Measurement methods

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Methods for measuring thermal radiative properties can be classified in two general categories: calorimetric and radiometric methods.

Total emissivity measurement of a metal strip: thermal radiation is detected from a central known area at uniform temperature.

In the radiometric method the radiant flux is measured directly and the desired property is computed as the ratio of radiant fluxes. This method is much more flexible since it allows emissivity to be measured at various wavelengths and angles. It can offer higher measurement accuracies but at the cost of more complicated equipment and a more rigorous assessment is needed of the measurement uncertainties.

In the calorimetric method emissivity is evaluated in terms of heat lost or gained by the material. Only total hemispherical emissivity is measured, i.e. the thermal radiation is measured over all wavelengths and angles. In general, the calorimetric method is relatively simple but of low precision.

NPL vacuum emissometer, 800 - 1800 C: a cylindrical sample is rotated within a metal heating tube having central holes for detecting sample and blackbody radiation, respectively.

The following table lists the most important techniques, using either calorimetric or radiometric methods. More details can be found via the links (pdf files).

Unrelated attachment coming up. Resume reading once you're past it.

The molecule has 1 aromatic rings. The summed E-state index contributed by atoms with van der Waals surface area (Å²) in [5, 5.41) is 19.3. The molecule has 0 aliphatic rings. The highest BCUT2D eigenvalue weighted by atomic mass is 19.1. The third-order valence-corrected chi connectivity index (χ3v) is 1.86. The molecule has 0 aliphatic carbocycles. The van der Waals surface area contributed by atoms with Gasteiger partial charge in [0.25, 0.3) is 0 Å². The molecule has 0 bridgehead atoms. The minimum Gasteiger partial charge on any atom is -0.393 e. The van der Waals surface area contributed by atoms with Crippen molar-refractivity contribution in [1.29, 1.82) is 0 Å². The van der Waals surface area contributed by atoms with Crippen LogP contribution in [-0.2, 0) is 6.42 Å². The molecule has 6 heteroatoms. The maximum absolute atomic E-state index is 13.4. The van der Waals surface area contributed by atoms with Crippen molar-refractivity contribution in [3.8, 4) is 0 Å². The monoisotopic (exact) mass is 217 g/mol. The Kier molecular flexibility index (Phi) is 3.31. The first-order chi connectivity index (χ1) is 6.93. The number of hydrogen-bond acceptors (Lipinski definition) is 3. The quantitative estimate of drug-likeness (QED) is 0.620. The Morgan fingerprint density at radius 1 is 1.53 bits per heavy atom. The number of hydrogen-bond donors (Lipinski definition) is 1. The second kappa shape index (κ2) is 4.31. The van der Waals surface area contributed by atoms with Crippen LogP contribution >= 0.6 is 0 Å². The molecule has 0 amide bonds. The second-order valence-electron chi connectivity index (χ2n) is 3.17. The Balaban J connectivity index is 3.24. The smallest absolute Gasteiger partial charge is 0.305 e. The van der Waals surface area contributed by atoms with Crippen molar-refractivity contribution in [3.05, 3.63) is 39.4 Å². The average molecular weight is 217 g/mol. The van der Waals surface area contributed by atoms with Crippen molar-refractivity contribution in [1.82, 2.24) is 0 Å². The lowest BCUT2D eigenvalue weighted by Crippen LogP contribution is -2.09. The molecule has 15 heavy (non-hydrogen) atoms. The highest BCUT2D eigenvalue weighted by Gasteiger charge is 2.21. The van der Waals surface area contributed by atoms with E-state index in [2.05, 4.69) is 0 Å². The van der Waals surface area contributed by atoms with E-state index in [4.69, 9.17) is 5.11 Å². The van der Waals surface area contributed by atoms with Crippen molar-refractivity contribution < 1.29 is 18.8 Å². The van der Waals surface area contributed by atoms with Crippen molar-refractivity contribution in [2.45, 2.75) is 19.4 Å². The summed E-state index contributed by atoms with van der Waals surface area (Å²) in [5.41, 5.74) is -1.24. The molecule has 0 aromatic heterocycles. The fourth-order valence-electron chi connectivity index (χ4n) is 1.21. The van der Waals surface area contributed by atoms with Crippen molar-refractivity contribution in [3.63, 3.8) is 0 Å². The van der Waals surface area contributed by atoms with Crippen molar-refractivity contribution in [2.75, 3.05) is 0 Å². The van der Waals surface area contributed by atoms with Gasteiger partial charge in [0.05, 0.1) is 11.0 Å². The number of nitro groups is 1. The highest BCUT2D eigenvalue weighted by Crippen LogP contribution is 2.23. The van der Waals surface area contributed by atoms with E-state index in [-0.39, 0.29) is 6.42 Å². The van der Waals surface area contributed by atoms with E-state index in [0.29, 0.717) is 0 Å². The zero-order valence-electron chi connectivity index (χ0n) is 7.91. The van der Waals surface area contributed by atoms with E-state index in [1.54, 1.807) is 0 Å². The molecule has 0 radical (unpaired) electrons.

Technique

Description

Calorimetric techniques Emissivity is evaluated in terms of heat lost or gained by the material. Both steady-state or transient operation may be used.
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Direct radiometric techniques Emissivity is given by the ratio of the measured specimen to blackbody radiances. Seven different apparatus are described here.
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Indirect radiometric techniques 

Blackbody reflectometer
Absolute spectral emissivity is derived through the measurement of spectral hemispherical-directional reflectance. Accurate technique used for characterisation of reference samples at room temperature.
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Integrating sphere reflectometer
One of the most used apparatus for deriving emissivity data in the visible and near-infrared, up to 2.5 m. Longer wavelength versions are also available.
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Integrating mirror reflectometer
An alternative to the integrating sphere reflectometer. Different types of integrating mirror may be used.
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Gonioreflectometer
A gonioreflectometer measures the bi-directional reflectance factor (BDRF) as a function of angle of reflectance (or incidence) for any given angle of incidence (or reflectance).
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Hybrid technique
A technique which combines the advantages of both direct and indirect radiometric techniques. Well suited for infrared characterisation up to 1000 C.
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